Corticosteroids have a long history of use in the United States. Most are now available in generic forms, including:
Corticosteroids can come in the form of:
- eye drops
- lotions, creams, ointments, or gels
- nasal or mouth sprays
A doctor will prescribe different forms of corticosteroids, depending on the problem. For example, they may prescribe a cream, lotion, ointment, or gel to treat skin conditions.
Long-term use of corticosteroids can have side effects that include:
- weight gain
- mood disorders, including depression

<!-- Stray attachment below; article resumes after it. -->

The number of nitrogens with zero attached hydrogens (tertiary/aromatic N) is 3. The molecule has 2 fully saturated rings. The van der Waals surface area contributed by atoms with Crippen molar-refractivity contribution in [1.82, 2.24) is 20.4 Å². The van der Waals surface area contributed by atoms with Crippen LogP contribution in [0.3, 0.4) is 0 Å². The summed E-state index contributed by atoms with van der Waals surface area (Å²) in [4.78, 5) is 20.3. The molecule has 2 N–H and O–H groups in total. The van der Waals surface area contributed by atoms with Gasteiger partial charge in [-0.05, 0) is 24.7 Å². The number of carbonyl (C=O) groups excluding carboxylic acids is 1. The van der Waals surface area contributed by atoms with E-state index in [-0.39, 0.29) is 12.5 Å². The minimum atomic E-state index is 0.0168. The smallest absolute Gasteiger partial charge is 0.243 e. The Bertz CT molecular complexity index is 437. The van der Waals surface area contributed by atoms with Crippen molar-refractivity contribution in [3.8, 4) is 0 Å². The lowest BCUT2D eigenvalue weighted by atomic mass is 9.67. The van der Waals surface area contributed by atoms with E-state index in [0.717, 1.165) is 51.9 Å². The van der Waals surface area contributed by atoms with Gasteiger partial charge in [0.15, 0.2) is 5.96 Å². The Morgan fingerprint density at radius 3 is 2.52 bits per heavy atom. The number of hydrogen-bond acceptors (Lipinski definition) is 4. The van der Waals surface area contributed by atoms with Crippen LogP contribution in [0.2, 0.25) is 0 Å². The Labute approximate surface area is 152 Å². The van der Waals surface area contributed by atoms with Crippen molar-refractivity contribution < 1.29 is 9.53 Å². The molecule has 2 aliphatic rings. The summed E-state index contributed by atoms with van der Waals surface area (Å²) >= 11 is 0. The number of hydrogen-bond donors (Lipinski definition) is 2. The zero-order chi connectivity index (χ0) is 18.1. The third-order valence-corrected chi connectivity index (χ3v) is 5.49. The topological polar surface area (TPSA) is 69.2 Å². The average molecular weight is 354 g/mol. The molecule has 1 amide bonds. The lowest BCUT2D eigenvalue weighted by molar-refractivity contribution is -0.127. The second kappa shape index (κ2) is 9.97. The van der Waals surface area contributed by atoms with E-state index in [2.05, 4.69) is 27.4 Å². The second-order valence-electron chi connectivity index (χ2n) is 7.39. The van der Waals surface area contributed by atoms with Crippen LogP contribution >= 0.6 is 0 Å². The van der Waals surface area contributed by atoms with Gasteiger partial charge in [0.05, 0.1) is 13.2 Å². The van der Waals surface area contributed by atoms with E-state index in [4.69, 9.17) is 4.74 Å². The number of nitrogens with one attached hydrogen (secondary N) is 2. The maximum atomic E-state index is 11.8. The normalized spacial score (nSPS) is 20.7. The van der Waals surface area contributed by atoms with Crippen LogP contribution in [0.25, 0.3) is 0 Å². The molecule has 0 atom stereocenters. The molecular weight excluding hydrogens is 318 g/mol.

- high blood pressure
- liver damage
Long-term corticosteroid use can cause the adrenal glands to stop producing the hormone cortisol. After stopping corticosteroid use, it may take some time for the body to start making cortisol at a normal rate.
Short-term use of corticosteroids is safer, but there are still risks. For example, these drugs can cause changes in sleep, mood, and appetite.
There are also signs that short-term use can have more serious side effects. A 2017 study involving 327,452 adults who received a prescription for corticosteroids found that within 30 days of using them, there was an increase in the risk of sepsis, blood clots, and bone fractures.